07 July '15..
Last Friday, the head of the Israel Defense Forces (IDF) Binyamin Brigade was ambushed by a group of Palestinians who hurled rocks at the military vehicle he was travelling in. He showed no hesitation in coming out of his car and shooting one of the terrorists dead. The IDF backed him up, as did many Knesset members and government ministers. So far so good, even if the resounding choir of support lacked the voices of the premier and the defense minister, but that's not the main problem.
Rocks kill. When they are hurled at your car while you're driving on a highway, you are likely to lose control and end up crashing into something, killing either yourself or passersby or fellow motorists. This was the case when the toddler Adele Biton was traveling with her mother and sisters near the city of Ariel in Samaria in March 2013. When a barrage of rocks hit the vehicle, it swerved and collided with a truck. All three girls in the car were hurt in the collision but Adele sustained critical injuries and died two years later.
This was also the case when Asher and Yonatan Palmer were murdered in September 2011 when a stone was hurled at their car from a passing vehicle. The military tribunal convicted Waal al-Araja, a member of the Palestinian security forces, of their murder.
"The method of the gang that murdered my brother was lethal," Asher's brother Shimon recounts. "They didn't just stand by the road and throw stones; rather they hurled them from a moving vehicle at cars travelling in the opposite lane, so that the impact of the rock doubled. They tried this on 17 occasions, but this was their only 'success.' The rock smashed the windshield and hit my brother in the head."
Every day there are between 20 to 50 incidents of Arabs hurling rocks at Jews' cars with the sole purpose of killing them. Had they other weapons, they'd use them instead. But a stone is an ever available and legal weapon, conducive to spontaneous attacks: you can't arrest someone for holding one. It's the ideal weapon of terror.
Those who usually suffer, bodily or mentally, are the Judea and Samaria settlers making their way along the routes that are regularly terrorized by the Arab stone-throwers. Some of them carry guns, just like the Binyamin Brigadier. Why, then, do they not use it in the manner he did?
Because it doesn't pay off. When we, the citizens of Israel, are clobbered with stones, the army, police and the judicial system expect us to not respond. To lower our heads and hang in there, better alive than dead though that's immaterial as long as we don't open fire. The message conveyed to us is that they prefer us to be right and dead.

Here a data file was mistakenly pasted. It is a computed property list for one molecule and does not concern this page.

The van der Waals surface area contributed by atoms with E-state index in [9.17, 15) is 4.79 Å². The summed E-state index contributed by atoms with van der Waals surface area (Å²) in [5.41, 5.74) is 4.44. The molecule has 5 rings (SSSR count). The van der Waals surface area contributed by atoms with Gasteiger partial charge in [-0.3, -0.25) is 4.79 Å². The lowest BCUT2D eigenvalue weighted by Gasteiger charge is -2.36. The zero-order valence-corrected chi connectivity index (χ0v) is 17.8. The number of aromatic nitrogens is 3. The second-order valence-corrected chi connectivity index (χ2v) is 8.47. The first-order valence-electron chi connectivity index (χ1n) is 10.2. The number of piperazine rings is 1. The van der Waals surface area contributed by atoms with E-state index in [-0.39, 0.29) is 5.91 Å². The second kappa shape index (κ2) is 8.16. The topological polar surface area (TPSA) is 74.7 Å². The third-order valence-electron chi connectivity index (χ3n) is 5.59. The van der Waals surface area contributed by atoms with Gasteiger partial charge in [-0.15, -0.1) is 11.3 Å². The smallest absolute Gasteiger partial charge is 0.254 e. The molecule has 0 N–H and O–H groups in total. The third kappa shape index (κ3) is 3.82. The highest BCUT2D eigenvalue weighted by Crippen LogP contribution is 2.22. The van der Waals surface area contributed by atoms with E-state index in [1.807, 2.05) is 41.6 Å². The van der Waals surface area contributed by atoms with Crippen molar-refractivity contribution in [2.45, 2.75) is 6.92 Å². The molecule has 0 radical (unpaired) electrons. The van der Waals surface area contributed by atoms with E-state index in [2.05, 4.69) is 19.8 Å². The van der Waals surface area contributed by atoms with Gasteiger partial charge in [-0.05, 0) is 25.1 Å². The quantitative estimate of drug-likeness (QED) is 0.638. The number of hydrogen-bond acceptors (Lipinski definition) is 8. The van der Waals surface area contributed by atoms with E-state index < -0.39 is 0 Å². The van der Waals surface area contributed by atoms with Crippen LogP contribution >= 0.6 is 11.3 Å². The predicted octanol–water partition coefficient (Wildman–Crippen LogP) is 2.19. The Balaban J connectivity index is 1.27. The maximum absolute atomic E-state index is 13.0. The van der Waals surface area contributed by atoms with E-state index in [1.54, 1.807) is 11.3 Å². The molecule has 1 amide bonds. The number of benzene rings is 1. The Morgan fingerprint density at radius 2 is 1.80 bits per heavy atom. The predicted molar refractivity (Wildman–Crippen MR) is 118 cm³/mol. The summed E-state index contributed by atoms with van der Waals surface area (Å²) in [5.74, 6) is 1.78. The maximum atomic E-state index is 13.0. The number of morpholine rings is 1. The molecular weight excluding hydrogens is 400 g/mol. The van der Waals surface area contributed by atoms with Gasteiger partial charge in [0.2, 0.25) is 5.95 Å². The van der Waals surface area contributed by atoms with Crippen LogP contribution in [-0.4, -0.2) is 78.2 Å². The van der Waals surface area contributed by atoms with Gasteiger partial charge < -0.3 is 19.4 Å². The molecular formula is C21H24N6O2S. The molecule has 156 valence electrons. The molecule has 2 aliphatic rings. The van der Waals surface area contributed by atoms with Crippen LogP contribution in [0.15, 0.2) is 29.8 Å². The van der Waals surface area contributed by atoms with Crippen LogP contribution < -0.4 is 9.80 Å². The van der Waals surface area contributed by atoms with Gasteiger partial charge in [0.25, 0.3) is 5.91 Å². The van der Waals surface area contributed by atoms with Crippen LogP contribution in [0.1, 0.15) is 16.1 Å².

I'll try to explain: sometimes I get ambushed by a crowd of Arabs who pelt me with rocks (including when my small children are in the car with me). It could be on my way to the grocery store or late at night en route to a concert (I'm a musician). I have two options: shoot in the air or, should this prove ineffective, at the assailants; I could also pray and drive carefully trying not to run over any of them. If I hit someone by car or bullet I go on trial and go to jail. My gun is taken away from me, as are my family, work and freedom. Why? Cause I tried to defend my life from someone who wanted me dead.
This injustice screams to high heaven. We are afraid to protect our lives. I carry arms which I intend to use only to avoid certain death, for instance, if the car will be hit by a firebomb and I'll be forced to flee on foot. Or if the Arabs will put up a roadblock in order to lynch the Jews driving through. Every time I hear the rocks hit the car I lower my head and think, through tears of sheer terror, what is the course of action that would result in the least amount of suffering?
Justice Minister Ayelet Shaked submitted an amendment to the law against stone-throwers. The new bill states that to convict there is no burden of proof that they intended to cause bodily harm. But that's not enough. I want the prime minister and the defense minister to state loud and clear that if anyone throws rocks at me, I must respond. And they should back me up in court.
Karni Eldad is a musician, married, and a mother of two, a resident of Tekoa